- Chocolate chips. You can use your favorite variety, but I recommend semisweet chips. I like to stir some into the batter, then reserve a handful to gently nestle onto the tops of the cookies while they’re still warm from the oven. It’s optional and they’ll taste the same either way, but it makes them look prettier!
Remember, this is just an overview of a few of the ingredients I used and why. For the full recipe please scroll down to the bottom of the post!
Frequently Asked Questions
I have successfully substituted coconut milk for the heavy cream and Earth Balance brand (vegan) butter for the butter with success.
You would have to use vegan chocolate chips, as well.
(Note: I tried the cookies with coconut oil instead of butter as well and was disappointed; they fell apart too easily and were oily.)
Yes! You can make the cookie dough and then refrigerate, tightly covered, for up to 5 days before scooping and baking. If the dough is too firm to easily scoop, just let it sit at room temperature for 15-20 minutes before scooping.
Store in an airtight container at room temperature for up to a week.
More Eggless Recipes You Might Like
Let’s bake together! Make sure to check out the how-to VIDEO in the recipe card!
Eggless Chocolate Chip Cookies
- 1 cup unsalted butter softened (227g)
- 1 ¼ cup brown sugar¹, firmly packed (250g)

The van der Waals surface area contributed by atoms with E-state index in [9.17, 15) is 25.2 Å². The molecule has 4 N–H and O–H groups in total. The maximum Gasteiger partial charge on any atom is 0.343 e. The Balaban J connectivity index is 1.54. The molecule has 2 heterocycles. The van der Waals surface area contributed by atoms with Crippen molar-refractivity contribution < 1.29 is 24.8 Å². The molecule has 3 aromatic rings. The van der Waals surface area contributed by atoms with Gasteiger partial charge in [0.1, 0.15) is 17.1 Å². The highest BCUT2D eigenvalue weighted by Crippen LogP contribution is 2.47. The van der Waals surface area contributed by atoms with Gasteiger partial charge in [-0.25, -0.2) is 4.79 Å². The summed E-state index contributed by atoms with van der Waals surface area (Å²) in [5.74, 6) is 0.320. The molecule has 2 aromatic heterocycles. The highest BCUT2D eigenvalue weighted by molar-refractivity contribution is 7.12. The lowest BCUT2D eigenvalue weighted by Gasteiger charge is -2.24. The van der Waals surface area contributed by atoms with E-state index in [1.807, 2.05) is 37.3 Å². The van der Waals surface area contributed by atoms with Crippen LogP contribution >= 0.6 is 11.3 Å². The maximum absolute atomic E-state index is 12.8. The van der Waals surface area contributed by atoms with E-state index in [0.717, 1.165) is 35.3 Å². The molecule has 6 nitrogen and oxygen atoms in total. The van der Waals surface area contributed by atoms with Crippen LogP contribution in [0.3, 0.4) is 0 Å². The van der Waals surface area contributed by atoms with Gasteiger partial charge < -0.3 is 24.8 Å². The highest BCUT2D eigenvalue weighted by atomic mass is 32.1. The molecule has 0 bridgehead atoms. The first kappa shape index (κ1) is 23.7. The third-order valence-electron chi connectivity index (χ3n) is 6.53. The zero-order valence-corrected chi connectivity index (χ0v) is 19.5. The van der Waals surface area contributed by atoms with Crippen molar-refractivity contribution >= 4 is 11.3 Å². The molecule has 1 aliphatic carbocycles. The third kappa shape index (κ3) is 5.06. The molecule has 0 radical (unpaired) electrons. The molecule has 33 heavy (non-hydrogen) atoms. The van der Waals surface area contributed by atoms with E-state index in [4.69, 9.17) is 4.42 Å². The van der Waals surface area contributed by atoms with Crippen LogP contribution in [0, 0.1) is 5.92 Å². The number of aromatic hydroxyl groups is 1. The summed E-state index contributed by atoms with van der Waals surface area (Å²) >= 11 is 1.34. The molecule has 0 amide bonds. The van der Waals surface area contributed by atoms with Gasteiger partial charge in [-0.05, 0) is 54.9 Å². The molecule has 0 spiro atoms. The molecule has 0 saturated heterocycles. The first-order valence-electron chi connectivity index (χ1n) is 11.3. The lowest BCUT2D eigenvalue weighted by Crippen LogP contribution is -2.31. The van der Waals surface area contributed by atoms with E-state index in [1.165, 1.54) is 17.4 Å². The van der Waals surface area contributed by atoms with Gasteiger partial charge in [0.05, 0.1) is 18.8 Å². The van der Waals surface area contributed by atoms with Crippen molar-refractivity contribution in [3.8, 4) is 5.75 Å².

- ½ cup granulated sugar (100g)
- 6 Tablespoons heavy cream
- 1 ½ teaspoon vanilla extract
- 2 ¾ cups all-purpose flour (350g)
- 2 teaspoons cornstarch
- ¾ teaspoons baking soda
- ½ teaspoon baking powder
- 1 teaspoon salt
- 1 ½ cup semisweet chocolate chips (255g)
- Preheat oven to 350F (175C) and line a baking sheet with parchment paper. Set aside.
- In a large bowl using an electric mixer (or stand mixer) cream together butter and sugars until well combined.
- Add heavy cream and vanilla extract and stir until completely combined.
- In a separate medium-sized bowl, whisk together flour, cornstarch, baking soda, baking powder, and salt.
- Gradually (in 4 parts) add dry ingredients to wet and mix until completely combined. Don't over-mix, if you over-beat the batter you could make the butter too soft which could make the cookies spread too thin in the oven.
- Stir in chocolate chips. For prettier cookies, stir in only 1 cup (170g) and reserve remaining chips to press on top of cookies after baking.
- Scoop dough by 2-Tablespoon-sized scoops. You can simply drop the dough on prepared baking sheet, spacing cookies 2″ apart), or you can roll them gently to form a smooth ball before placing on baking sheet (I prefer to roll them for prettier, more uniform cookies).
- Bake on 350F (175C) for 10-12 minutes. The centers of the cookies may still seem slightly under-baked — allow them to cool completely on baking sheet where they’ll finish cooking, this will help keep them nice and soft.
- If desired, gently nestle reserved chocolate chips and white chocolate chips into the tops of each cookie within 1 minute of coming out of the oven.
Nutritional information is based on third-party calculations and should be considered an estimate only. Actual nutritional content will vary based upon brands used, measuring methods, cooking method, portion sizes, and more.